Here in the US, today is Inauguration Day: the day when we swear in the new President and prepare ourselves for the next four years. I’ll be honest, I’m not looking forward to the new administration. I have far too many friends who stand to suffer considerably as the powers that be systematically strip away a lot of the progress that was made over the last eight years. Or eighty years, even. It’s really hard to gauge how bad it’s going to get.
I’ve always been a proponent of the belief that the President, as a single individual with constitutionally-limited powers, can only do so much. It’s not like being an absolute monarch, after all. The President has two other branches of the federal government to hold him in check, not to mention his own branch filled with advisers and experts. But this is a unique situation: the same political party controls both houses of Congress and the Presidency, and gets to appoint at least one Supreme Court Justice in the next four years. All of that changes the dynamics of things. Already, Congress is working to dismantle the Affordable Care Act, which – if stories from the internet are to be believed – folks across the country didn’t realize was the same thing as Obamacare (and there’s the danger of letting your opponent handle all the branding, guys: they can make it sound downright awful to you even if it’s benefiting you).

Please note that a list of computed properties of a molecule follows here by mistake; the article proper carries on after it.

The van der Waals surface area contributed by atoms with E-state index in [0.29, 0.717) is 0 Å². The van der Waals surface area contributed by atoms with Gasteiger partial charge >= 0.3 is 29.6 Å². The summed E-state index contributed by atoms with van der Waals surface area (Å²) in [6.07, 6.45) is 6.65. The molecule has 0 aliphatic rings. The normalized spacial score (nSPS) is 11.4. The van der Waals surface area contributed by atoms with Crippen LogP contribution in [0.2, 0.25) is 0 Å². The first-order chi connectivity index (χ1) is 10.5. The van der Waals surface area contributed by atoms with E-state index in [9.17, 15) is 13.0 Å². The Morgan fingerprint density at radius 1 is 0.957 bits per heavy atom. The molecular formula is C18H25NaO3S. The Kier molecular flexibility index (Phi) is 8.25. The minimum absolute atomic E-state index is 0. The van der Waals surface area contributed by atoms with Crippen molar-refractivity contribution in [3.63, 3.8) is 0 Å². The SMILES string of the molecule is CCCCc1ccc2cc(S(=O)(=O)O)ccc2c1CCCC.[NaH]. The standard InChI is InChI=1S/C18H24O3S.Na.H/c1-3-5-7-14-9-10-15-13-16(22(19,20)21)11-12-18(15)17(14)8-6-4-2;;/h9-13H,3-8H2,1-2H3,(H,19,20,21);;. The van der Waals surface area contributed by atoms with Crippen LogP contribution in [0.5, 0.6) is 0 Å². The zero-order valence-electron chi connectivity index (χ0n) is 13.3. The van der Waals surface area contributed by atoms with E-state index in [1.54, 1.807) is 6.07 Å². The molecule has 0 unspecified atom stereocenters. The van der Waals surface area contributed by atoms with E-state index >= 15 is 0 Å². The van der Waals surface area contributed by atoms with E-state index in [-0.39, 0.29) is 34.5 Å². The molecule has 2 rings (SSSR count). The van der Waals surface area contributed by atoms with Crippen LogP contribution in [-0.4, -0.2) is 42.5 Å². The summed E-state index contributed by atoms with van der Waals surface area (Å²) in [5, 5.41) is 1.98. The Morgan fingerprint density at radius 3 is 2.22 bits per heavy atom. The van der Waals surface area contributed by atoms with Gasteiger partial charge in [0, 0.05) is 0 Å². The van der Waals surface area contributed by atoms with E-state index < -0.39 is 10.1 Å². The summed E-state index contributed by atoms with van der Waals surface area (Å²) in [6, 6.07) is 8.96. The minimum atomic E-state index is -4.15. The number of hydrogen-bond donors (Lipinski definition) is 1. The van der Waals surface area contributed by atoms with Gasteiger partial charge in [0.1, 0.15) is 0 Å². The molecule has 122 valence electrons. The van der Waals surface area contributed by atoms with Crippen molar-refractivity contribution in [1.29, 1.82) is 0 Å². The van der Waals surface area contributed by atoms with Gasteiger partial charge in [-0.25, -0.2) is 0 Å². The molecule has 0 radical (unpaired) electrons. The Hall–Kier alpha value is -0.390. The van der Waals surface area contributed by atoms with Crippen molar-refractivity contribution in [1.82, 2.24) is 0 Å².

Now, I’m a straight white guy. In many regards, nothing that happens in the next four years will hurt me in the least, assuming I don’t lose my job and have to find a new one (I wouldn’t be able to get insurance with the ACA gone, ’cause the “no pre-existing conditions” bit of the ACA – the part virtually everyone who doesn’t work for a health insurance company loves about the law – would be gone, and diabetes and mental health are huge red flags for insurance companies). But I have lots of friends who will be affected by the sort of changes the part in power is talking about doing. Friends who are immigrants. Friends who are Muslim. Friends who are gay and lesbian. Friends with health issues and dire financial straits and all sorts of other problems. Problems that can only be amplified by the lack of compassion the people in power display.
So, I’m spending this particular Inauguration Day in contemplation. Thinking about what I can do to be an ally to those in need. Thinking about how I can speak up and speak out to protect those who don’t have the same privilege and safety that I do. Thinking about how to oppose tyranny and stand for what’s right. Thinking about how to use the things I create – my novels, my music, my comics – to speak out against oppression and those who would do harm to those who are less-fortunate or otherwise unable to defend themselves. I think, and I worry, and I hope and pray I can be a force for positive change.
History has its eyes on us, America. Let’s make sure the next four years aren’t the first section of the chapter of the history textbook about America’s collapse.